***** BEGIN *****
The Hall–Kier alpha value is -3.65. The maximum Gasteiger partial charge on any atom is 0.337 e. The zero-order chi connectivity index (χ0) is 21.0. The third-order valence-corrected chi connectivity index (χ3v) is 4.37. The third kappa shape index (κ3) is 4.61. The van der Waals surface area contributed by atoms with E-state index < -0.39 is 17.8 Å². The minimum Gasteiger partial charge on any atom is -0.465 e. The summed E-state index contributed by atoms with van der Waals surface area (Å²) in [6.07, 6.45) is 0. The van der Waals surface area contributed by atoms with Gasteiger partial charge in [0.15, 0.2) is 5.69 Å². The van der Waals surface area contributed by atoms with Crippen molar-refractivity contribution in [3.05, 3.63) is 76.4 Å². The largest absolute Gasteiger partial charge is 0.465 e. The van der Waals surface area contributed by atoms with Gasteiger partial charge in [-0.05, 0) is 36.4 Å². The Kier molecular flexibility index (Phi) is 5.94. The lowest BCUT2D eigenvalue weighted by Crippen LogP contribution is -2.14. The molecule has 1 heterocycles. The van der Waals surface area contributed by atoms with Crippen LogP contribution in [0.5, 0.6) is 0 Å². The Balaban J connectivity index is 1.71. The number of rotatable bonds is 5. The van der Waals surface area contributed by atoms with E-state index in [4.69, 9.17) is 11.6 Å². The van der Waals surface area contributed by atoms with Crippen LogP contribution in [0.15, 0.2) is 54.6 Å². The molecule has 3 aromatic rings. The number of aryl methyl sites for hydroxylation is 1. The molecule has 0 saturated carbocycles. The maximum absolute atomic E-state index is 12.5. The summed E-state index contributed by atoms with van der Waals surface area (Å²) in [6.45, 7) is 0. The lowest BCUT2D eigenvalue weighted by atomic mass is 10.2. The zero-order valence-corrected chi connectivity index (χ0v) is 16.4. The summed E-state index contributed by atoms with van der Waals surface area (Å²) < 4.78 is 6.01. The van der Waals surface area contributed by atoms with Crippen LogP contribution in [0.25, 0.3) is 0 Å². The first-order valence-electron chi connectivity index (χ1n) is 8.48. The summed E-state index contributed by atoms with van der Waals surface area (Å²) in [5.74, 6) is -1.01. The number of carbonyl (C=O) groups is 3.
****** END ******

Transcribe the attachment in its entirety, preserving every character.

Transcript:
The Hall–Kier alpha value is -3.65. The maximum Gasteiger partial charge on any atom is 0.337 e. The zero-order chi connectivity index (χ0) is 21.0. The third-order valence-corrected chi connectivity index (χ3v) is 4.37. The third kappa shape index (κ3) is 4.61. The van der Waals surface area contributed by atoms with E-state index < -0.39 is 17.8 Å². The minimum Gasteiger partial charge on any atom is -0.465 e. The summed E-state index contributed by atoms with van der Waals surface area (Å²) in [6.07, 6.45) is 0. The van der Waals surface area contributed by atoms with Gasteiger partial charge in [0.15, 0.2) is 5.69 Å². The van der Waals surface area contributed by atoms with Crippen molar-refractivity contribution in [3.05, 3.63) is 76.4 Å². The largest absolute Gasteiger partial charge is 0.465 e. The van der Waals surface area contributed by atoms with Gasteiger partial charge in [-0.05, 0) is 36.4 Å². The Kier molecular flexibility index (Phi) is 5.94. The lowest BCUT2D eigenvalue weighted by Crippen LogP contribution is -2.14. The molecule has 1 heterocycles. The van der Waals surface area contributed by atoms with Crippen LogP contribution in [0.5, 0.6) is 0 Å². The Balaban J connectivity index is 1.71. The number of rotatable bonds is 5. The van der Waals surface area contributed by atoms with E-state index in [4.69, 9.17) is 11.6 Å². The van der Waals surface area contributed by atoms with Crippen LogP contribution in [0.15, 0.2) is 54.6 Å². The molecule has 3 aromatic rings. The number of aryl methyl sites for hydroxylation is 1. The molecule has 0 saturated carbocycles. The maximum absolute atomic E-state index is 12.5. The summed E-state index contributed by atoms with van der Waals surface area (Å²) in [6.45, 7) is 0. The lowest BCUT2D eigenvalue weighted by atomic mass is 10.2. The zero-order valence-corrected chi connectivity index (χ0v) is 16.4. The summed E-state index contributed by atoms with van der Waals surface area (Å²) < 4.78 is 6.01. The van der Waals surface area contributed by atoms with Crippen LogP contribution in [0.25, 0.3) is 0 Å². The first-order valence-electron chi connectivity index (χ1n) is 8.48. The summed E-state index contributed by atoms with van der Waals surface area (Å²) in [5.74, 6) is -1.01. The number of carbonyl (C=O) groups is 3.